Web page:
Bottles or Cans – An Energy Analysis of Recycling that Prompts More Questions than Answers

The selection of beer these days is astonishing, but recently I was faced with a new choice: the same beer in either a bottle or a can. I wondered about the energy cost of transporting a bulky product like beer across the globe, and what contribution the beer’s packaging made to this cost? And then there is the question of how much energy it takes to manufacture this packaging in the first place? And then the further question of happens to this packaging after the beer has been consumed?

These and other questions prompted a recent UCD study into the energy cost of household recycling. Masters student, Kevin Brennan, under my own supervision, set out to analyse what happens to a typical household Mixed Dry Recycling (MDR) ‘green’ bin, in particular looking at the energy cost of processing this waste. There is a glib assumption that once something has been put into the green bin it has been ‘recycled’, but the reality is far more complicated.

The RPS and the EPA reported on the total amount of waste produced and managed in Ireland in the year 2018 and, on average, an Irish family placed over 250 kilograms of waste into mixed dry recycling (MDR) bins that year. Assuming that bins are collected roughly every fortnight, it may be assumed that the contents of the average Irish recycling bin weighs about 15 kilograms, and this figure was used as a standard throughout the study. The breakdown of waste in a typical MDR bin is summarised in Figure 1, below.

 

Figure 1 – Breakdown of waste in an MDR ‘green’ bin, with the four largest components indicated on the pie-chart on the left.

So what is the cost of recycling this waste? The difficulty in answering this question is that ‘cost’ can be viewed in very different ways. For example, you could look at the monetary cost of getting a contractor to legally recycle and dispose of the constituents of the bin. Alternatively, given that monetary cost is transient and essentially based on what society deems valuable at the time (through taxes and incentives), the more fundamental energy cost of dealing with the waste could be assessed. Another options, given that items such as plastics do not biodegrade, you could try and look at the long-term environmental cost.

These three costs are obviously intertwined. For example, in an effort to reduce the environmental impact you might reprocess plastic at a high energy and monetary cost. Or you could put levies on the production of virgin plastic and thus shift the emphasis onto energy-intensive recycling. Given that environmental cost is so difficult to quantify, and monetary cost transient, the focus in this study was on the energy cost of recycling.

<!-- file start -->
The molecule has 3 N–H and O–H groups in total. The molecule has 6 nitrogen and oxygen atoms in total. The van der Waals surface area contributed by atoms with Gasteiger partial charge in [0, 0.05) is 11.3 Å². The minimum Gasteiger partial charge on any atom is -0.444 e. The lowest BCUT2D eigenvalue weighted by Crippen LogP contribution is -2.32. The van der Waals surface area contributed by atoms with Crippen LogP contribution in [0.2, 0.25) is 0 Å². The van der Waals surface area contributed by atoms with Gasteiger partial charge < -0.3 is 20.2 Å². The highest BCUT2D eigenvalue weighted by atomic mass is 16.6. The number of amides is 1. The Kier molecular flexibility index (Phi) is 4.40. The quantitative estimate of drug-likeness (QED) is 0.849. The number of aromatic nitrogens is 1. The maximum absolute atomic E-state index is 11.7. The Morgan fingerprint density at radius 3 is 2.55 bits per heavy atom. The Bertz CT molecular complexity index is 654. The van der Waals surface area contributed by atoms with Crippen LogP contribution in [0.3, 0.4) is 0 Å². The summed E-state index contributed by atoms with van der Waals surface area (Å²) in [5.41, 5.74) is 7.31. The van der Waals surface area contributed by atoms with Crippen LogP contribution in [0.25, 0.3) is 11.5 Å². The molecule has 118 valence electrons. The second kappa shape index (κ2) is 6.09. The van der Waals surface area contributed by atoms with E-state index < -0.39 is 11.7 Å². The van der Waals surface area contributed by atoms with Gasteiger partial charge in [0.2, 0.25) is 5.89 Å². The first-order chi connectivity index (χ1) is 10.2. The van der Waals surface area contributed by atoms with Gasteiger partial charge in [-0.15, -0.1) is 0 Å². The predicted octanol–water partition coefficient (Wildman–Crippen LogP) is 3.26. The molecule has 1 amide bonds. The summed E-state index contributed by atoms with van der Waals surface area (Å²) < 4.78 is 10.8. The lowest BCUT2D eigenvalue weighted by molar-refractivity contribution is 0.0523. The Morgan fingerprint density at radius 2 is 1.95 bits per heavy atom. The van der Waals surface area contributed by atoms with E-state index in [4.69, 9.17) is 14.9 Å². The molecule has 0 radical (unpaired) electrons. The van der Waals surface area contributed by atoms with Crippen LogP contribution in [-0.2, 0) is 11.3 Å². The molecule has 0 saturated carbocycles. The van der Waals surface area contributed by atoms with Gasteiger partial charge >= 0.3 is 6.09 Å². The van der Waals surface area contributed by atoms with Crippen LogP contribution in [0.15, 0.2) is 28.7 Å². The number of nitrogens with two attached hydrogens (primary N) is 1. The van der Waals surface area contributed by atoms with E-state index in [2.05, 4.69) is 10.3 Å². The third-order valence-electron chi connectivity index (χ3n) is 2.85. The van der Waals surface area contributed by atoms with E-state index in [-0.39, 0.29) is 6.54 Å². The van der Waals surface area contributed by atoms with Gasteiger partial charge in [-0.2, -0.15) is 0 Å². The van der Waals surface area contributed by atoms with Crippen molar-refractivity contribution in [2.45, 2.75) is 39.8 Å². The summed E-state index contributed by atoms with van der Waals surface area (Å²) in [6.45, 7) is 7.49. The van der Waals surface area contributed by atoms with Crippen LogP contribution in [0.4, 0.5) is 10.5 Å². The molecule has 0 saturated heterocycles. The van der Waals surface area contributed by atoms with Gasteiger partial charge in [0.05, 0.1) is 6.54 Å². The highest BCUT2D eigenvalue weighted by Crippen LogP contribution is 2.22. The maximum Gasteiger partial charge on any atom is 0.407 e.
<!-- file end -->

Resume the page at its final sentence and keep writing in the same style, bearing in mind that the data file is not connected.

Table 1 – Energy to produce (‘embodied energy’) and energy to recycle selected materials in MDR bins.

The above table shows the energy to produce (right column) and recycle (left column) different materials found in MDR bins. PET, PP and PE represent the three main types of plastic, which are mostly used for food and beverage packaging. These figures were combined with representative transport costs to get the total energy costs. They were also adjusted to account for the volume of food/drink packaged rather than just their mass. For example, if you were comparing the quantity of energy to recycle a fizzy drinks container – PET vs aluminium – you would compare, not the mass of that material found in the bin, but the energy cost per volume of fluid packaged. Some materials are denser than others, and some, such as aluminium, can form strong containers with thin walls, so normalisation on these grounds had to be carried out.

Figure 2 – The energy to recycle a single MDR bin could power a car from Dublin to Cork.

Although it was a challenge to get relevant information from recycling companies and track the circuitous recycling routes that items take, an estimate of the energy to recycle an MDR bin was found to be 293 MJ per bin. To put this into context, this is the same energy consumed in driving a car from Dublin to Cork. It is also important to point out that this figure is based on a complete recycling of the entire waste in the bin. It should be noted that in practice, due to the prohibitive monetary cost of recycling certain materials and the contamination of others, full recycling of MDR bin contents does not take place, but the figure is still informative.

Focus on Plastics